German Chancellor Angela Merkel struggled on Thursday to find a compromise on migrant policy with her Bavarian allies to avert a crisis in her loveless coalition just three months after it took power.
German Chancellor Angela Merkel looks on during a news conference with Belgium’s Premier Charles Michel (not pictured) in Berlin, Germany June 13, 2018.
Her own authority is at stake and possibly the future of her alliance with Bavarian conservatives and Social Democrats at a time when divisions within Europe have come to a head over how to deal with a ship carrying migrants near Italy.
The showdown with Interior Minister Horst Seehofer and his Bavarian Christian Social Union (CSU) is over his “Masterplan for Migration’’, a blueprint in which he wants to show voters a new tough line before a difficult Bavarian election in October.
There was no immediate deal in sight after a “crisis meeting’’ and in an extraordinary move, the parliamentary groups of the CSU and Merkel’s Christian Democrats (CDU) were holding separate gatherings.
The two form a parliamentary bloc.
Sources said many CDU lawmakers had agreed to back a compromise proposal made by Merkel but it was unclear if this move pointed to a heightening of the crisis or the nearing of a possible agreement.
Merkel objects to the part of the plan which allows German authorities to reject migrants who reach its borders, drawn by Germany’s vaunted prosperity and stability, after having previously registered in other EU states to the south.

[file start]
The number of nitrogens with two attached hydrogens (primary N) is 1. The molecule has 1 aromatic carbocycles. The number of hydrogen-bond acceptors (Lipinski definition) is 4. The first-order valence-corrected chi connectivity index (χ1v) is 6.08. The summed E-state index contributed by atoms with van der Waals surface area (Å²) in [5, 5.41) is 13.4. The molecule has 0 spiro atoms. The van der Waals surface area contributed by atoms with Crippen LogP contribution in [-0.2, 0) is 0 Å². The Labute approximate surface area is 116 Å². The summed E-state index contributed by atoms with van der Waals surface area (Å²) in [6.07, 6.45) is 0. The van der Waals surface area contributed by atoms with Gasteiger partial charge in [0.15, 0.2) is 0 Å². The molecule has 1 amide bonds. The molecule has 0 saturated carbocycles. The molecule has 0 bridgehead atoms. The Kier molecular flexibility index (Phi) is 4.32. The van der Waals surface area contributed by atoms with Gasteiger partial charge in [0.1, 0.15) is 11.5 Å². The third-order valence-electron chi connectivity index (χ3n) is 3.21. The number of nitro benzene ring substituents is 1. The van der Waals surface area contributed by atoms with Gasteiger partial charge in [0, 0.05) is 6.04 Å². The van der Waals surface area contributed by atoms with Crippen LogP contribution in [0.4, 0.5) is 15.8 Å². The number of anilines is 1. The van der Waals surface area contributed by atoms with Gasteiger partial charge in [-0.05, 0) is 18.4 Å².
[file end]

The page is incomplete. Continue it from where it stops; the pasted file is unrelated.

Such a move would represent a total reversal of her open-door policy from 2015, which has already been scaled back. She argues that doing this could result in other countries doing the same and that a European-wide solution is the best approach.
Merkel told the CDU leadership that she had proposed that asylum seekers who had already been rejected by Germany could be sent back at the border.
She also tried to buy time until the June 28 and June 29 European Union summit to agree bi- or trilateral deals with EU states in which migrants are first registered but from which they head to Germany.
Nearly three years after suspending EU rules and allowing more than 1.6 million migrants into Germany, the migrant crisis is still haunting Merkel, largely because she has never resolved differences within her conservative bloc.
Her handling of the crisis in 2015 has been widely blamed for a surge in support for the far-right Alternative for Germany (AfD) and their entry to parliament after the September 2017 election.